Teachers are required to attend school regularly and punctually, complete curriculum instruction, assess learning abilities and hold regular parent-teacher meetings. The number of teachers shall be based on the number of students rather than by grade.
The state shall ensure adequate support to teachers leading to improved learning outcomes of children. The community and civil society will have an important role to play in collaboration with the SMCs to ensure school quality with equity. The state will provide the policy framework and create an enabling environment to ensure RTE becomes a reality for every child.

[From http://www.unicef.org/%5D

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India: Some Interesting Facts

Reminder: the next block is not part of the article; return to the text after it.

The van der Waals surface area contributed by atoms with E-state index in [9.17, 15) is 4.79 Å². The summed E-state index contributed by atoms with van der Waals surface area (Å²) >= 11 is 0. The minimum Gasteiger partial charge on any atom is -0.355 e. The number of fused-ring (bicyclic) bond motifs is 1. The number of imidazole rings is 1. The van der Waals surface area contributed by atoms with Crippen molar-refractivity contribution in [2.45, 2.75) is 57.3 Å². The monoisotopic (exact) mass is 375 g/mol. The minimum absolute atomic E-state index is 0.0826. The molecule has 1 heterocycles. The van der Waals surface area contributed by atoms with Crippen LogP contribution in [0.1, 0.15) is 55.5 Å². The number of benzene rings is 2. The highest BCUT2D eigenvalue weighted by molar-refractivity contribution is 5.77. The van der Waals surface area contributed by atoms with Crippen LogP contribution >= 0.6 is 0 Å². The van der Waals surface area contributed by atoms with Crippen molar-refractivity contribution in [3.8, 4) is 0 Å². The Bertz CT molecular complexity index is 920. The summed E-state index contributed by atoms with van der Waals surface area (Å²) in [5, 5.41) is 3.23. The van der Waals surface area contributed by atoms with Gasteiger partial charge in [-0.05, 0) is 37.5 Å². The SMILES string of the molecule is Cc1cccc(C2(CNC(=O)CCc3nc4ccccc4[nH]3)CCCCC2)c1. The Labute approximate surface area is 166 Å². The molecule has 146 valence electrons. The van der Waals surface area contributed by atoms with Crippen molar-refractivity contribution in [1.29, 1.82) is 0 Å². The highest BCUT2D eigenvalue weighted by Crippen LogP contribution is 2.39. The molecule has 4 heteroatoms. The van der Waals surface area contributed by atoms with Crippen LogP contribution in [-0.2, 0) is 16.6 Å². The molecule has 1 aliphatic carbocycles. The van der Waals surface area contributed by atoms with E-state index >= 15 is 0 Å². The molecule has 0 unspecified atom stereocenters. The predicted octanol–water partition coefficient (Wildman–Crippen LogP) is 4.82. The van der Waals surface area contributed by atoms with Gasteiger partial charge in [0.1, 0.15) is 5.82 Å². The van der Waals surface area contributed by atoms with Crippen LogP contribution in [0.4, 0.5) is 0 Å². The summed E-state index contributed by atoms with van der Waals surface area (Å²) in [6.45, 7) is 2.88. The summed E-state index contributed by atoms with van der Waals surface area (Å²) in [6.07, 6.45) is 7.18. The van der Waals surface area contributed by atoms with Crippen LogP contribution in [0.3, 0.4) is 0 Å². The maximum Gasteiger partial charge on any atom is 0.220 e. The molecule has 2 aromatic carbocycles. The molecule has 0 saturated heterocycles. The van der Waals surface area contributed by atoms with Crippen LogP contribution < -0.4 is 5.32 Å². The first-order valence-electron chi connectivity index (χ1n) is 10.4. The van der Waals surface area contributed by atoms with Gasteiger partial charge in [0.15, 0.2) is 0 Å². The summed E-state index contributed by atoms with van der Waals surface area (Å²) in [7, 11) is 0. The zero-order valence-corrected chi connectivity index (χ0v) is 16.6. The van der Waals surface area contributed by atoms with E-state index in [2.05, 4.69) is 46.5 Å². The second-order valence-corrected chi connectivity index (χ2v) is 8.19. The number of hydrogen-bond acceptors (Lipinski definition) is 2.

1. India is the world’s largest, oldest, continuous civilization.
2. India never invaded any country in her last 10000 years of history.
3. India is the world’s largest democracy.
4. Varanasi, also known as Benares, was called “the ancient city” when Lord Buddha visited it in 500 B.C.E, and is the oldest, continuously inhabited city in the world today.
5. India invented the Number System. Zero was invented by Aryabhatta.
6. The World’s first university was established in Takshashila in 700BC. More than 10,500 students from all over the world studied more than 60 subjects. The University of Nalanda built in the 4th century BC was one of the greatest achievements of ancient India in the field of education.
7. Sanskrit is the mother of all the European languages. Sanskrit is the most suitable language for computer software – a report in Forbes magazine, July 1987.
8. Ayurveda is the earliest school of medicine known to humans. Charaka, the father of medicine consolidated Ayurveda 2500 years ago. Today Ayurveda is fast regaining its rightful place in our civilization.